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No 'Common Interest' Privilege in CEQA Cases: Communications Between Developer and Agency Lawyers Belong in the Administrative Record


If a developer and the local government want to strategize about how to make a CEQA document defensible, pick up the phone or schedule a meeting to talk about it. In Citizens for Ceres v. Superior Court, the Court of Appeal made it clear that you cannot send memos and drafts through counsel to establish an attorney-client privilege and keep such materials out of the administrative record when litigation is filed. Knowledgeable CEQA practitioners have always been careful about sending emails and other written work product to a public agency. Citizens for Ceres confirms such caution is warranted.

The petitioners in Citizens for Ceres challenged the environmental review for a Wal-Mart shopping center in the City of Ceres. The administrative record prepared by the City did not include a single communication between the City and the developer, which struck Petitioners as odd. When challenged on that point, the City responded that it knew the project would be controversial and that the potential for litigation was significant. Consequently, all communications between the City and the developer were managed through counsel so that they would be privileged. That privilege was initially claimed for more than 3,300 documents.

The City and developer argued that privilege was appropriate because they shared a “common interest” in preparing a legally defensible CEQA document. Prior case law (California Oak Foundation v. County of Tehama) arguably provided support for that argument. This Court soundly rejected it, however, ruling that the interests of the City and developer are “fundamentally divergent” prior to project approval. The court reasoned that the developer’s interest is to seek approval on the most favorable, least burdensome terms possible, while the City’s interest is to objectively analyze a project’s environmental impacts, require feasible mitigation and even consider rejection of a project, all without bias. Thus, the Citizens for Ceres case held that there can be no “common interest” between a developer and the City prior to approval of a project. Once a project is approved, then the City and the developer have a common interest in defending the CEQA document and communications between counsel may at that point become privileged.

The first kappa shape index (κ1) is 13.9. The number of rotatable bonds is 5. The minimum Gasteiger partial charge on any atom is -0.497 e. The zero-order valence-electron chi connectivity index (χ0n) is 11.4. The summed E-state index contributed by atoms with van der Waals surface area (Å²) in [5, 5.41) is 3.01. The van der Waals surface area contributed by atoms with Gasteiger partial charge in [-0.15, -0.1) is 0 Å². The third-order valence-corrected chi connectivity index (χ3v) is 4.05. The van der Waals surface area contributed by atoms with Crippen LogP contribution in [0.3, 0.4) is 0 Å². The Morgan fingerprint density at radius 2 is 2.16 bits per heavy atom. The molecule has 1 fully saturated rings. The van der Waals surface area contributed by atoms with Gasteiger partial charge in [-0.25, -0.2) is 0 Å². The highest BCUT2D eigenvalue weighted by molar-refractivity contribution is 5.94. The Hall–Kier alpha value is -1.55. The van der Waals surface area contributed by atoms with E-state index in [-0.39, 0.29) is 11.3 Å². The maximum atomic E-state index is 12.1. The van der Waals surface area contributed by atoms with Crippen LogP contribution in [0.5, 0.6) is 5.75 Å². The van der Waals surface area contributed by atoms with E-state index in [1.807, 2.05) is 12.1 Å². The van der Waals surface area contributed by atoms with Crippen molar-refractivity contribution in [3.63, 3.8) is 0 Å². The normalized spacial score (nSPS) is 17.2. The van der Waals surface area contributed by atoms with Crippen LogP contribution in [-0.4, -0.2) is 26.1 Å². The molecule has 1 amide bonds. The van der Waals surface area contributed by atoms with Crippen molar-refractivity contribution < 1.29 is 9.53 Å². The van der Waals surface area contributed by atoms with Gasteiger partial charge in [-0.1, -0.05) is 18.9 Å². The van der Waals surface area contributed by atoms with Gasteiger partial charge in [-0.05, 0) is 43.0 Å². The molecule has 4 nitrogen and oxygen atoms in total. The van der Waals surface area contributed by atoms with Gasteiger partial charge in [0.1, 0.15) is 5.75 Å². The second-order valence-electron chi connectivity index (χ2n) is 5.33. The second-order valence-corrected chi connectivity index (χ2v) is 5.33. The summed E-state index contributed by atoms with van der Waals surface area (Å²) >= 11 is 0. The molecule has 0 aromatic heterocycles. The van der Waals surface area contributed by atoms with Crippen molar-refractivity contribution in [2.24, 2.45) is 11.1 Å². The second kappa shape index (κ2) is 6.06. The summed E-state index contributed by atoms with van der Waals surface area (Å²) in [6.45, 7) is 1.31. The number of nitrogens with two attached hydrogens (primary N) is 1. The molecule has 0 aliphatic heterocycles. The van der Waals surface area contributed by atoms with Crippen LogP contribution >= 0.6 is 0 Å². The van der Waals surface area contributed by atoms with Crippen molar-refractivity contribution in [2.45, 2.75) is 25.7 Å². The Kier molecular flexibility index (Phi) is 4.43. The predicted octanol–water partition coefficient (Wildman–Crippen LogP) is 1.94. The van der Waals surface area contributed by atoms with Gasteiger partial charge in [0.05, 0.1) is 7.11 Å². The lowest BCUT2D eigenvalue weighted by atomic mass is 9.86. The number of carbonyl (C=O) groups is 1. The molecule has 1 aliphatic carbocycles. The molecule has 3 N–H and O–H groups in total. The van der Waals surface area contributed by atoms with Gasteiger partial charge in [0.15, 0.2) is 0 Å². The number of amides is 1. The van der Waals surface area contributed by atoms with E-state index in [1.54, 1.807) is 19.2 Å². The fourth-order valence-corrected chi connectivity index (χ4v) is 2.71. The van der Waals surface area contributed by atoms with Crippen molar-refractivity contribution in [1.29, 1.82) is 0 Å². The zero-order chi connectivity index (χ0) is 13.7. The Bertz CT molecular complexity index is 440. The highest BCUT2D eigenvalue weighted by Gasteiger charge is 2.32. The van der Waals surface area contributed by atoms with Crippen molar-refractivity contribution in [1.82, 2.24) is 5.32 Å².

Active land use/CEQA practitioners might question the court’s rationale. First, it does not recognize the fact that CEQA allows the applicant to prepare the EIR, obviously reflecting some commonality of interest and goal. Likewise, “Indemnity Agreements” are commonly entered as part of the application process, thereby requiring the applicant/developer to hold the public agency harmless and to fund and run any future legal defense. Certainly, that applicant/developer has a keen interest in the legal compliance of the CEQA document. Second, it does not reflect reality – stories abound of developers pushing for more-involved and legally compliant CEQA documentation than that required by the public agency because of the developer’s greater fear of legal challenge. Third, practically speaking, political bodies are more likely to approve or deny projects for reasons other than its environmental profile or compliance document. The real threat to preserving the approval is always legal challenge. To hold that a common interest exists only after a lawsuit is filed but not before, when in reality such lawsuits are often won or lost depending on the administrative-level legal work, is to turn a blind eye to the realities of land use challenges and to create disadvantages to those who defend project approvals.

Citizens for Ceres illustrates that coordination between a developer and lead agency must be handled carefully. Communication in particular needs to be handled strategically. Please feel free to contact any member of the Land Use, Entitlements and CEQA Professionals group with questions about CEQA compliance for your current or future projects.


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